It's a place no one wants to find themselves -- bills piling up, necessities getting more expensive to buy and you find yourself not having enough to get by.

That's where debt settlement could help -- an agreement set up between your creditors and you, managed by a credit counselor or debt settlement manager that pays off your debt.

To protect consumers from less-than-honest business deals that would bilk you instead of help, Pennsylvania has established laws to govern such agreements.

A Widespread Issue

Money woes are more common that you might think. In a 2012 survey, about one in five adults in the U.S. said they don't have a good idea of how much they spend on housing, food and entertainment, according to the National Foundation for Credit Counseling.

What's more, less than half of those surveyed said they had budgets or kept a close eye on their spending. Another one-third of Americans -- that's about 77 million people -- don't pay all of their bills on time.

When faced with increasing debt or other financial problems, the survey found 27 percent of Americans would turn to family and friends first for help. Another 13 percent said they would approach their lender or credit card company to see what solutions it could offer them.

That's also where a debt settlement would come in.

Companies Need To Meet These Requirements

Licensing Requirement

To provide debt settlement solutions in Pennsylvania, a company must be licensed through the state and needs to follow the state's guidelines for accreditation. That means the company or person has to be certified through an agency acceptable to Pennsylvania.

Once licensed, the person or company needs to file annual reports on the business they do in the state.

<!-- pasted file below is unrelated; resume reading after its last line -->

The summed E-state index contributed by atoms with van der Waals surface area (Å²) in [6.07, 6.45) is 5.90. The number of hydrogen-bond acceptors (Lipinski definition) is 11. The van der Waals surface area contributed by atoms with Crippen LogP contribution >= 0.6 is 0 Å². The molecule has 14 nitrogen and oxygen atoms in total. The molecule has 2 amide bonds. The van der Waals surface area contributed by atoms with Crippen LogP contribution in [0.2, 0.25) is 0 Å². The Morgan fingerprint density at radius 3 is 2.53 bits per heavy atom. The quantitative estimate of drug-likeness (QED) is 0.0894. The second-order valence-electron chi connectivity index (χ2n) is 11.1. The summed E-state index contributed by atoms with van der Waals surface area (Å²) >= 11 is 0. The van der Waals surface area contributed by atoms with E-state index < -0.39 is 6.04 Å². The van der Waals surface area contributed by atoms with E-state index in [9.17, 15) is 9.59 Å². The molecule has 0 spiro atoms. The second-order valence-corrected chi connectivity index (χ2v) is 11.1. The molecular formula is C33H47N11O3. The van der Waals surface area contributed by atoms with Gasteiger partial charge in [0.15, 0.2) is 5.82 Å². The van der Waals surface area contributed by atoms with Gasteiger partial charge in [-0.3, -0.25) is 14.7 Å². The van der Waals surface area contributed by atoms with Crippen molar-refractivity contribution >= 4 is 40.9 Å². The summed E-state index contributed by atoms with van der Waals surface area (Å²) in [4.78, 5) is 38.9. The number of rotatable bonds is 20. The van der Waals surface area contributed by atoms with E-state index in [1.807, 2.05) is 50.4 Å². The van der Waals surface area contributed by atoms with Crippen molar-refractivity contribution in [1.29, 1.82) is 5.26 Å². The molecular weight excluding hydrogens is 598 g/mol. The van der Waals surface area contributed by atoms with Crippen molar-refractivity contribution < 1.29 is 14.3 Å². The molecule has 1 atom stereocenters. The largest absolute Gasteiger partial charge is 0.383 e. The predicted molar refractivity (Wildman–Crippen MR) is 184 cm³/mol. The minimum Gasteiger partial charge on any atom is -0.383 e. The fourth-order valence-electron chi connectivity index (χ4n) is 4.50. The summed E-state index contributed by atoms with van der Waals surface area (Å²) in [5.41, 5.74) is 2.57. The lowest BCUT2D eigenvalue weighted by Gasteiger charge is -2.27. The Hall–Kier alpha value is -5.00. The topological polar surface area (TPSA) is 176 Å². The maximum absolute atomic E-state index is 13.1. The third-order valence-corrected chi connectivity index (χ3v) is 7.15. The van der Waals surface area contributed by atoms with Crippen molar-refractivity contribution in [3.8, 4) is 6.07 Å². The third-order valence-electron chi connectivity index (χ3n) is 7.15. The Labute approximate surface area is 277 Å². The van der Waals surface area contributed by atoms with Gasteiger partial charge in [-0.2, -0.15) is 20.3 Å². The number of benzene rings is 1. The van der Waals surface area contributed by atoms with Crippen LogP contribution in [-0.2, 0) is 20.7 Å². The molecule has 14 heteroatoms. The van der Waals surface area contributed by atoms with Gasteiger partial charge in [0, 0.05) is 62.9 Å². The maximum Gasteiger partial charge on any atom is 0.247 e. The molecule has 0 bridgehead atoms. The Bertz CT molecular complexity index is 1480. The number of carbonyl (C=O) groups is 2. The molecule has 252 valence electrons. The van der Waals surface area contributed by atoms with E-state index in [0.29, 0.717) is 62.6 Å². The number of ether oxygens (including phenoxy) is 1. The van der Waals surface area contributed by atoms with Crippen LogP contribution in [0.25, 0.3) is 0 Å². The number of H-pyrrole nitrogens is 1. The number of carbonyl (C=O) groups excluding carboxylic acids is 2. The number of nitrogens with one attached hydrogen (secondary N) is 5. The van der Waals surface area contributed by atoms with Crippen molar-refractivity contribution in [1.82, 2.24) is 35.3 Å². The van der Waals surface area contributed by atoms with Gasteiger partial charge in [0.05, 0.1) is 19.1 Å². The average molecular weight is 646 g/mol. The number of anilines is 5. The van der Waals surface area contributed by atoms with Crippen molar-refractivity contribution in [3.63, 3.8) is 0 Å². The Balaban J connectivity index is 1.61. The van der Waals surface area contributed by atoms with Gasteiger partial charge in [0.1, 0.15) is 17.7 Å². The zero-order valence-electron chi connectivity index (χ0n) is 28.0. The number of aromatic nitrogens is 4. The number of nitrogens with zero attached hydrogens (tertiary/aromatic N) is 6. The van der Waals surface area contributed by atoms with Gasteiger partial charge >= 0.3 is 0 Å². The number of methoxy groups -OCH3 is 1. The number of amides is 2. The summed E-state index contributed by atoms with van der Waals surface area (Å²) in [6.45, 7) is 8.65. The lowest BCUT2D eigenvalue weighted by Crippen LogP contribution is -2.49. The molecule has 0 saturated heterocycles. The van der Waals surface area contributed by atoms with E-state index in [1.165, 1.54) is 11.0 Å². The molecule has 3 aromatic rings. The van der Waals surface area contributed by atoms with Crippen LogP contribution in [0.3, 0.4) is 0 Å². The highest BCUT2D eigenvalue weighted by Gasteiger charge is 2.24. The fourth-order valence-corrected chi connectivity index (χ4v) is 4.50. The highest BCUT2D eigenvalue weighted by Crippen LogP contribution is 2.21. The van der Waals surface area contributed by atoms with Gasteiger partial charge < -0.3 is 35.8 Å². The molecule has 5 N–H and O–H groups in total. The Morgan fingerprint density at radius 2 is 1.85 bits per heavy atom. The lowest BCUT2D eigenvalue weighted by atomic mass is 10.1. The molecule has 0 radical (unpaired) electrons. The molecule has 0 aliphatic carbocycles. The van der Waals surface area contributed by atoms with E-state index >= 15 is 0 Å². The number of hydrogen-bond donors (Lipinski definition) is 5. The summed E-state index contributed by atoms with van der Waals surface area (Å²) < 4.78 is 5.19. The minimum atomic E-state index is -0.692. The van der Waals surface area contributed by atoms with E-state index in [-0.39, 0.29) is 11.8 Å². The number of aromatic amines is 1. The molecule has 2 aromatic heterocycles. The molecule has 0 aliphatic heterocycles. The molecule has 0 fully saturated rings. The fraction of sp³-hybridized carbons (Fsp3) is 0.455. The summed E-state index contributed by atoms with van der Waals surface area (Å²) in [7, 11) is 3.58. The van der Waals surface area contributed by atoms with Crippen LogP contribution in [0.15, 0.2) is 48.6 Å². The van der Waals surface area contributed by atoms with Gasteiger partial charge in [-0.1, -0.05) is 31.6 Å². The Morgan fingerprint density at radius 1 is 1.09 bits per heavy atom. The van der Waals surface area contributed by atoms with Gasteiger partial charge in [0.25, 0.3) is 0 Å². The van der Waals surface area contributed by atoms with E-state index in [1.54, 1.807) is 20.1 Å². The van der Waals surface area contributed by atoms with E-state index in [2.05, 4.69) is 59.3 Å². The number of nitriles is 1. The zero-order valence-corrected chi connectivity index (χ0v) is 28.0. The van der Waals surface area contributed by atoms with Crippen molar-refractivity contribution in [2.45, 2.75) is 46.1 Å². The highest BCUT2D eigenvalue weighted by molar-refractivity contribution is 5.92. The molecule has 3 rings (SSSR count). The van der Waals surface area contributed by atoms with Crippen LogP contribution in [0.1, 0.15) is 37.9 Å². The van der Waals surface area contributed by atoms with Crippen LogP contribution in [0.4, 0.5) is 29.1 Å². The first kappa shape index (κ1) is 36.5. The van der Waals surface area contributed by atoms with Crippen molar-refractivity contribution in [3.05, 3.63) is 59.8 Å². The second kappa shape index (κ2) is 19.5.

Before getting a state license, the person or company also needs to maintain a bond that is greater than all the money it might hold as part of debt settlement agreements. Companies set up bonds through surety companies as a way of safeguarding investments or fund entrusted to them.

In other words, the bond would guarantee the money a consumer would pay to the debt settlement manager or credit counselor as part of a debt settlement. The bond is there so the consumer won't lose any money paid in to the company.

Allowed Fees

While a debt settlement company may deduct fees for its services from what a client pays in to it, those fees have to be stated before an agreement is signed by the consumer.

Pennsylvania mandates the explanations of the fees be in "plain English" and easily understandable.

Weigh the options

Before agreeing to hire a debt settlement or management company, Pennsylvania requires the company to analyze the consumer's financial situation and prepare a budget for the potential client. If debt settlement isn't the best option, the company is legally obligated to tell the consumer and not offer that service.

Debt settlement can be a way to place yourself on stronger financial footing and should be carefully considered as an option.